Zika Health Alert - Aug. 24, 2017
Enhanced Zika Disease Surveillance and Modified Testing Guidelines
August 24, 2017
The Texas Department of State Health Services (DSHS) has long considered the southernmost areas of the state to be at greater risk of supporting local mosquito transmission of Zika virus. This is based upon historical experience with local transmission of dengue virus, which is related to the Zika virus and transmitted by the same type of mosquitoes. Local transmission of dengue is most commonly reported in Texas from August through December. Additionally, Mexico continues to report local transmission of Zika in some of its border states.
Since we are now in peak mosquito season, the likelihood of local Zika transmission is increased. As such, DSHS has added Kinney, Maverick, and Val Verde counties to the list of high risk areas under expanded testing criteria. DSHS has also adjusted its statewide testing guidance based on local and national trends and increasing scientific knowledge of the disease. These changes are explained below.
Enhanced Zika Surveillance in High-Risk Areas
- New: Test symptomatic pregnant women in Kinney, Maverick, and Val Verde counties regardless of travel or sexual exposure history
- This recommendation is also still in effect for symptomatic pregnant women in Cameron, Hidalgo, Starr, Webb, Willacy, and Zapata counties.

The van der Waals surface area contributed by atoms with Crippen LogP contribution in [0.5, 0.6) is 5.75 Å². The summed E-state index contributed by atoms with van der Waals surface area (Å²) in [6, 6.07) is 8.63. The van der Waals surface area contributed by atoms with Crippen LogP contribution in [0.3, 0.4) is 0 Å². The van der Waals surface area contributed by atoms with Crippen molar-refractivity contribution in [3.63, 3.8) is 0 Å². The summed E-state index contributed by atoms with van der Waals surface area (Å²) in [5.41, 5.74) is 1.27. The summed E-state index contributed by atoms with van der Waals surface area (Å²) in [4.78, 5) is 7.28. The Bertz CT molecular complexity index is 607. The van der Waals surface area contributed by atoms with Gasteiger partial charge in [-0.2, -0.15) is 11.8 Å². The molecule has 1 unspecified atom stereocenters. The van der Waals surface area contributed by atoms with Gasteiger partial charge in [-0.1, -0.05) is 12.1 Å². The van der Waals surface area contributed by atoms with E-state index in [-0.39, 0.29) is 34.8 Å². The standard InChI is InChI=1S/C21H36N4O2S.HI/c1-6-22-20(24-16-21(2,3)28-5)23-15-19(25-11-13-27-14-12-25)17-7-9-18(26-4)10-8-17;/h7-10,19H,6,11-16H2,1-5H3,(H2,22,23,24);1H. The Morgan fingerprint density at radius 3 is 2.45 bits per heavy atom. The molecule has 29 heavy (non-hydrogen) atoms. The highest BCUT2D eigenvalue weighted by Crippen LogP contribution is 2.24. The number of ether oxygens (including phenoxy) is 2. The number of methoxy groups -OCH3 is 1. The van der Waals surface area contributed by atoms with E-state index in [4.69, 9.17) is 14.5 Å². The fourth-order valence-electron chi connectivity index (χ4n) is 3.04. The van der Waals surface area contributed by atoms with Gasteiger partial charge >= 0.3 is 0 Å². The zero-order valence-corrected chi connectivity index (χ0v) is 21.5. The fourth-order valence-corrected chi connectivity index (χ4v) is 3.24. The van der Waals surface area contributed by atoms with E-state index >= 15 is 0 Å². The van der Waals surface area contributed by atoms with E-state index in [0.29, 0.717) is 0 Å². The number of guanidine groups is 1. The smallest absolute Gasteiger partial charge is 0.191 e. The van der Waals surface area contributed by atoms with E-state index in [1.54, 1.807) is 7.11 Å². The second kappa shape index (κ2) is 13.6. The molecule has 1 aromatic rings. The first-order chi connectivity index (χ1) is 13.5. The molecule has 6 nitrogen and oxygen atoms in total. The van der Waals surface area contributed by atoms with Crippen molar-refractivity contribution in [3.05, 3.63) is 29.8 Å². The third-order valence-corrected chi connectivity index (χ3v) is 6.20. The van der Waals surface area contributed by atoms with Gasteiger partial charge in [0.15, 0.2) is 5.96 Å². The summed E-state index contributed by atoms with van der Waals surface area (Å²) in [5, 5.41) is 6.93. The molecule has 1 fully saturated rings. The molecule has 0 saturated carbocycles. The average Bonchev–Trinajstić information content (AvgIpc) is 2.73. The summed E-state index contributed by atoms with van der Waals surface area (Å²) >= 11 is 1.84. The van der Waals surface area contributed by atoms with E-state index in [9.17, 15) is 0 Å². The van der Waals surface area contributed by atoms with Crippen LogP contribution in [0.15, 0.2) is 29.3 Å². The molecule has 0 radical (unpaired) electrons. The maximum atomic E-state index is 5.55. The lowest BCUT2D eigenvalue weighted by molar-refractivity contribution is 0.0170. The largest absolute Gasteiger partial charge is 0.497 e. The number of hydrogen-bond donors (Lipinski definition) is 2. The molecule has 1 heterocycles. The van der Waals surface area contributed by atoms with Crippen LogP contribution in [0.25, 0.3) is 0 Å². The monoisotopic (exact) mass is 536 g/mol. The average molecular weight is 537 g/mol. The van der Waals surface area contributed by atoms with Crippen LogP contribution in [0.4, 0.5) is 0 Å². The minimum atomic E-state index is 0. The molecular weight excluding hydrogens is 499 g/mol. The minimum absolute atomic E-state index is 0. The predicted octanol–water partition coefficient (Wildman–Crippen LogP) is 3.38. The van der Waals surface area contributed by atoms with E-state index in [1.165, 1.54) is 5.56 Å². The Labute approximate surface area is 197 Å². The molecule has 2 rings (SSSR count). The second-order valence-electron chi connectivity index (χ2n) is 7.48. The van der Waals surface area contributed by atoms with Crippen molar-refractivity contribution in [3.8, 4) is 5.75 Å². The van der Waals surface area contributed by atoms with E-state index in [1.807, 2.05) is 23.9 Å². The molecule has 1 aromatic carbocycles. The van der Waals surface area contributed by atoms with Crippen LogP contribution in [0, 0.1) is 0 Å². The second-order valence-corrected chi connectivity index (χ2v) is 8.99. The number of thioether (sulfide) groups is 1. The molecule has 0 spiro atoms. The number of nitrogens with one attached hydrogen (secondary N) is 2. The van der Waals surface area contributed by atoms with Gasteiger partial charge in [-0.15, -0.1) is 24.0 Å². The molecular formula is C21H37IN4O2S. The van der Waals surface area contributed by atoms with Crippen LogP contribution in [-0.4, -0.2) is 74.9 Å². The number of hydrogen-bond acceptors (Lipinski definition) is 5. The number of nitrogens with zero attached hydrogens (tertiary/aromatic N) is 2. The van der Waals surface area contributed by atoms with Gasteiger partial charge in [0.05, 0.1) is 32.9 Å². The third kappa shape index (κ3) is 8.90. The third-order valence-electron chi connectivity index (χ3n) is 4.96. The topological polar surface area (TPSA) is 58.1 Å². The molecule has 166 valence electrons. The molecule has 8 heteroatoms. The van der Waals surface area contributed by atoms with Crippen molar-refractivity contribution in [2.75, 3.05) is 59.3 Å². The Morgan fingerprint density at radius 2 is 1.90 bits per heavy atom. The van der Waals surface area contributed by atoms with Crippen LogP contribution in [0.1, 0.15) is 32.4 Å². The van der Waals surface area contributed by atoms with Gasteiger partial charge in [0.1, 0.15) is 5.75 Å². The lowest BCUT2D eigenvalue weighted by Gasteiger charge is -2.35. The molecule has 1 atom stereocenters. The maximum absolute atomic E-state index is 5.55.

- New: Test asymptomatic pregnant women in Cameron, Hidalgo, Kinney, Maverick, Starr, Val Verde, Webb, Willacy, and Zapata counties three times during pregnancy using both PCR and IgM concurrently*
- Previously, the recommendation was to test pregnant women in Cameron, Hidalgo, Starr, Webb, Willacy, and Zapata counties during the first and second trimester.
- New: Test other non-pregnant Kinney, Maverick, and Val Verde County residents who exhibit a rash and at least one other common Zika symptom [either fever, joint pain, or conjunctivitis (eye redness)]
- This recommendation is also still in effect for symptomatic individuals in Cameron, Hidalgo, Starr, Webb, Willacy, and Zapata counties.
Revised Statewide Testing Guidelines:
- New: For all symptomatic individuals who meet testing criteria: test as soon as possible up to 12 weeks after onset using both PCR and IgM concurrently*
- Previous guidance differentiated the types of tests used between <2 weeks of symptom onset and 2-12 weeks after onset
- New: For all asymptomatic pregnant women who meet testing criteria: test as soon as possible up to 12 weeks after exposure using both PCR and IgM concurrently*
- Previous guidance differentiated the type of tests used between <2 weeks of exposure and 2-12 weeks after exposure
DSHS continues to recommend that healthcare providers consult with their local health department or DSHS Regional Office to facilitate appropriate test selection and submission of specimens. Preconception counseling should be provided to patients contemplating having a baby. The current comprehensive guidance on Zika testing can be found at http://texaszika.org/healthcareprof.htm.
*IgM tests are used as a Zika screening tool, and without confirmation by plaque reduction neutralization testing (PRNT) by the CDC, a positive IgM test result does not by itself confirm Zika infection. Clinical prognosis and decision-making should not be based solely on positive results of an IgM screening test. If an individual tests positive on IgM, PRNT testing MUST be conducted to confirm results.
For More Information
Texas-specific information and links to CDC resources: TexasZika.org.